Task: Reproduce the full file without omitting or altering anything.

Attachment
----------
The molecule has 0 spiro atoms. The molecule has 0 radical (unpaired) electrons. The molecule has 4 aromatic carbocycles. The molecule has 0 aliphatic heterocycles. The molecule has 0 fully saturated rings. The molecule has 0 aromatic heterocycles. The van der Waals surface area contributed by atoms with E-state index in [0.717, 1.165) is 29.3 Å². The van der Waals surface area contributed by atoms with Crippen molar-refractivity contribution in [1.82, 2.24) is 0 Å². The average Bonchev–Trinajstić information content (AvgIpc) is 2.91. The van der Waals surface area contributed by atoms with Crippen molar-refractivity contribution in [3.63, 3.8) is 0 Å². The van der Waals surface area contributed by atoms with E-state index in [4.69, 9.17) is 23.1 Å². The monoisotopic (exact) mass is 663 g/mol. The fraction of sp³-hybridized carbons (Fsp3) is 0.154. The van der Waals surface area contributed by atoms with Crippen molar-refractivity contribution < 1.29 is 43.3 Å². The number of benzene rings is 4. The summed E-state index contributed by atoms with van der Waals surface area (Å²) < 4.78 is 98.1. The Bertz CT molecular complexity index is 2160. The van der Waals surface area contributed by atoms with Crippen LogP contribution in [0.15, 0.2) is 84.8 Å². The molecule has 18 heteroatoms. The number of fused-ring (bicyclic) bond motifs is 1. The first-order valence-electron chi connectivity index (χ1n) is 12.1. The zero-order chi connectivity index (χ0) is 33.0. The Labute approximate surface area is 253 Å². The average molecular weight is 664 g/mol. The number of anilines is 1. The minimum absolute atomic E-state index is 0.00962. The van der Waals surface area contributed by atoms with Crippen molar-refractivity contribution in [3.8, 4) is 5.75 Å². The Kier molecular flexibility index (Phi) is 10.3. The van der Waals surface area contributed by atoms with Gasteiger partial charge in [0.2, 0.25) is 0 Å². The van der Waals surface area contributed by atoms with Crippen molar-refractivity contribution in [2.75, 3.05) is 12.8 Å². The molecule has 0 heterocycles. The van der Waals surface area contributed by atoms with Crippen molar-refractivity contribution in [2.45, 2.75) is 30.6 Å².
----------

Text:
The molecule has 0 spiro atoms. The molecule has 0 radical (unpaired) electrons. The molecule has 4 aromatic carbocycles. The molecule has 0 aliphatic heterocycles. The molecule has 0 fully saturated rings. The molecule has 0 aromatic heterocycles. The van der Waals surface area contributed by atoms with E-state index in [0.717, 1.165) is 29.3 Å². The van der Waals surface area contributed by atoms with Crippen molar-refractivity contribution in [1.82, 2.24) is 0 Å². The average Bonchev–Trinajstić information content (AvgIpc) is 2.91. The van der Waals surface area contributed by atoms with Crippen molar-refractivity contribution in [3.63, 3.8) is 0 Å². The van der Waals surface area contributed by atoms with E-state index in [4.69, 9.17) is 23.1 Å². The monoisotopic (exact) mass is 663 g/mol. The fraction of sp³-hybridized carbons (Fsp3) is 0.154. The van der Waals surface area contributed by atoms with Crippen molar-refractivity contribution < 1.29 is 43.3 Å². The number of benzene rings is 4. The summed E-state index contributed by atoms with van der Waals surface area (Å²) < 4.78 is 98.1. The Bertz CT molecular complexity index is 2160. The van der Waals surface area contributed by atoms with Crippen LogP contribution in [0.15, 0.2) is 84.8 Å². The molecule has 18 heteroatoms. The number of fused-ring (bicyclic) bond motifs is 1. The first-order valence-electron chi connectivity index (χ1n) is 12.1. The zero-order chi connectivity index (χ0) is 33.0. The Labute approximate surface area is 253 Å². The average molecular weight is 664 g/mol. The number of anilines is 1. The minimum absolute atomic E-state index is 0.00962. The van der Waals surface area contributed by atoms with Crippen molar-refractivity contribution in [3.8, 4) is 5.75 Å². The Kier molecular flexibility index (Phi) is 10.3. The van der Waals surface area contributed by atoms with Gasteiger partial charge in [0.2, 0.25) is 0 Å². The van der Waals surface area contributed by atoms with Crippen molar-refractivity contribution in [2.75, 3.05) is 12.8 Å². The molecule has 0 heterocycles. The van der Waals surface area contributed by atoms with Crippen molar-refractivity contribution in [2.45, 2.75) is 30.6 Å².